the plaintiff that freed the defendant from any liability for
personal injuries. The warranty was only for replacement of
defective parts for the period of 90 days or 4000 miles. But the
court awarded damages to Henningsen. It was concluded that with the
sale of every object there was an implied warranty of safety.
Further defendant couldn’t argue that since it was
Henningsen’s wife who suffered damages, it was not responsible.
According to the court, the warranty extended ”to every
foreseeable user of the product.”

With the advancement of time, the jurisprudence of product
liability cases have progressed on the lines of holding the
manufacturer liable for negligence in the event of an injury
sustained by the ultimate consumer due to a manufacturing defect,
irrespective of the fact that no contract existed between such
effected consumer and the manufacturer.

Cases in India on issues of product liability have been dealt by
courts basis the principles of negligence and strict
liability,8 while statues have been historically silent
on the provisions for liability of seller or manufactures for
defective or faulty products and services.

The Apex Court in A.S. Mittal v. State of U.P. (1989),
considered a question of law involving product liability and held
that the same would depend on the facts and evidence presented. In
Airbus Industrie v. Laura Howell Linton (1994), where one
aircraft, a scheduled passenger flight from Bombay to Bangalore, in
the course of flight while attempting to land at Bangalore airport
contacted ground approximately 2,300 feet before the beginning of
the runway and immediately hit the boundary wall. As a result, the
fuselage, the wings and other parts of the aircraft disintegrated.
With the result, 92 passengers and four crew members perished and
the remaining 54 survivors sustained injuries of varying degrees of
severity. In action by the appellants to recover compensation from
the aircraft manufactures, airlines and airport authority of India,
a claim by the respondents were made that the Texas court was a
more appropriate forum as India had no law on strict product
liability. In this regard, the Karnataka High Court rejected the
claim of the respondents and considered the liability of the
appellants on the basis of common law concepts of causation and
principles of negligence rather than strict product liability and
concluded that “a mere fact that the Indian Courts does
not have the strict product liability law, it is not wise to say
that in such a situation and parties can go without any remedy. As
it was done in Charan Lal Sahu v. Union of India (Bhopal Gas
Disaster) that such antiquated acts can be drastically amended or
fresh legislation should be enacted to save the

Consumer markets for goods and services have undergone profound
transformation since the enactment of the Consumer Protection Act
in 1986. Prior to the CPA 2019 and the rules made thereunder, there
was uncertainty and ambiguity in the Indian legal framework for
product liability. The amendment to the Consumer Protection Act,
1986 in 1993 and 2002, failed to contemplate provisions in relation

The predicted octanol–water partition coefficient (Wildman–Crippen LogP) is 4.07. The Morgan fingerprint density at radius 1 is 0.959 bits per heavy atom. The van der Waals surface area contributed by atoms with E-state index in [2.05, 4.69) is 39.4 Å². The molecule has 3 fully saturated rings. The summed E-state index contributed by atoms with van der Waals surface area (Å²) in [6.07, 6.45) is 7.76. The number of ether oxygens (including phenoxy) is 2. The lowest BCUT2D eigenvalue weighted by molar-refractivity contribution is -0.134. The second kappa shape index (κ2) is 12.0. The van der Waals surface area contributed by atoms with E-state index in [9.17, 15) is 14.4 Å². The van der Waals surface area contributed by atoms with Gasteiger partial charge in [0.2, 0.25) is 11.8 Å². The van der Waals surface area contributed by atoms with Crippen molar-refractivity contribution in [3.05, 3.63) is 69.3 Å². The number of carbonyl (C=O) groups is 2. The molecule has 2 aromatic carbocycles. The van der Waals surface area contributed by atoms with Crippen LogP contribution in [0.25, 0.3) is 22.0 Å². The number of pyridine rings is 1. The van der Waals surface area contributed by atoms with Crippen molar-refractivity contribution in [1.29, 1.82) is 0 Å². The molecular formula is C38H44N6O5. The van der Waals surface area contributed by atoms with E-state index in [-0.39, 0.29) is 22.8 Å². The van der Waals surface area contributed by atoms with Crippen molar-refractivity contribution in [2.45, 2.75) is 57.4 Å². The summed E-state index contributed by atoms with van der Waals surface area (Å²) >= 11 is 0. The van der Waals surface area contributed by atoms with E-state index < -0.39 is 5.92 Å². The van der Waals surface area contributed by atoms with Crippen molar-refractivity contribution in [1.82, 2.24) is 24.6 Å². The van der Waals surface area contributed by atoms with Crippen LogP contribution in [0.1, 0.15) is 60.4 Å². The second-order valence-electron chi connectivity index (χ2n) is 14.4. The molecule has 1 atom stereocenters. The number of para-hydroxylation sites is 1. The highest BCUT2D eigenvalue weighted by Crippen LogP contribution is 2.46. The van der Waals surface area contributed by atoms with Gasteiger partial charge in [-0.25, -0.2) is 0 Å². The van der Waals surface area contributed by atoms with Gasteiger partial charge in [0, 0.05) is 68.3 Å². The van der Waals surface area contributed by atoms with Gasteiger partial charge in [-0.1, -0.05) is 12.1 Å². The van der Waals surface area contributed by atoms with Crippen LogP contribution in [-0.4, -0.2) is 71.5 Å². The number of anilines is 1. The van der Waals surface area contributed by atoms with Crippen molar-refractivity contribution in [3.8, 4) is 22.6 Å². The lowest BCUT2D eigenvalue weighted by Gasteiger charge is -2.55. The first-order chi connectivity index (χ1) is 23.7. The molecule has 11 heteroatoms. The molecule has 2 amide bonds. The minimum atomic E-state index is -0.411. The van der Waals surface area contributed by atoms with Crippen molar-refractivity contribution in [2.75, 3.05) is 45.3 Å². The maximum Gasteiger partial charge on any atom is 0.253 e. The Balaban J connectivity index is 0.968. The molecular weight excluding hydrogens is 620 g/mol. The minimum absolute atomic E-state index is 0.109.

to product liability. The consumer protection bills of 2011, 2015
and 2018 also showed the pro-consumer approach of government and
urged for the updation of laws, to correct the legal uncertainty
and lack of precedents.

All the above instances have gradually led to the enactment of
the new CPA 2019, that has provided provisions in relation to
product liability, built on the strict liability principle of tort
law and the jurisprudence laid down by the courts. Further, the
e-commerce guidelines framed under the CPA 2019 mandate the
e-commerce entities to endorse product liability construct while
requiring them to disclose proper information to consumers, thereby
enabling transparency and more protection to the consumers.
Further, the provisions under the Indian Penal Code, 1860, the
Sales of Goods Act, 1930 and certain specific statutes pertaining
to specific goods and standardization (like the Drugs and Cosmetics
Act, 1945; Prevention of Food Adulteration Act, 1954, Food Safety
and Standards Act, 2006; Bureau of the Indian Standards Act, 1986;
Agricultural Produce (Grading and Marking) Act, 1937; among others)
continue as an additional measure for the protection of

As the legal theories regarding product liability continue to
mature, we expect to see in future further interesting judgments
delivered by the courts and new statutes coming into force.
Further, with the advent of the product liability laws in India it
would be also interesting to see how the industry and judiciary
deal with the increasing unethical and fraudulent activities by
certain consumers and whether these provisions are misused by
certain consumers to indulge in fraudulent activities.


1 Don Mayer, Daniel M. Warner, George J. Siedel and
Jethro K. Lieberman, “Basics of Product Liability, Sales, and
Contracts”. Available at

2 Please see sections 2(36) and 84 of the CPA

3 Please see sections 2(38) and 85 of the CPA

4 Please see sections 2(37) and 86 of the CPA

5 Wat Henry Pontiac Co. v. Bradley, 210 P.2d 348 (Okla.

6 Frederickson v. Hackney, 198 N.W. 806 (Minn.

7 Please see section 87 of the CPA 2019.

8 See for example Manubhai Punamchand Upadhya v.
Indian Railways
(1995), and Banyan Tree Holding (P)
Limited v. A. Murali Krishna Reddy

Originally published 07 August, 2020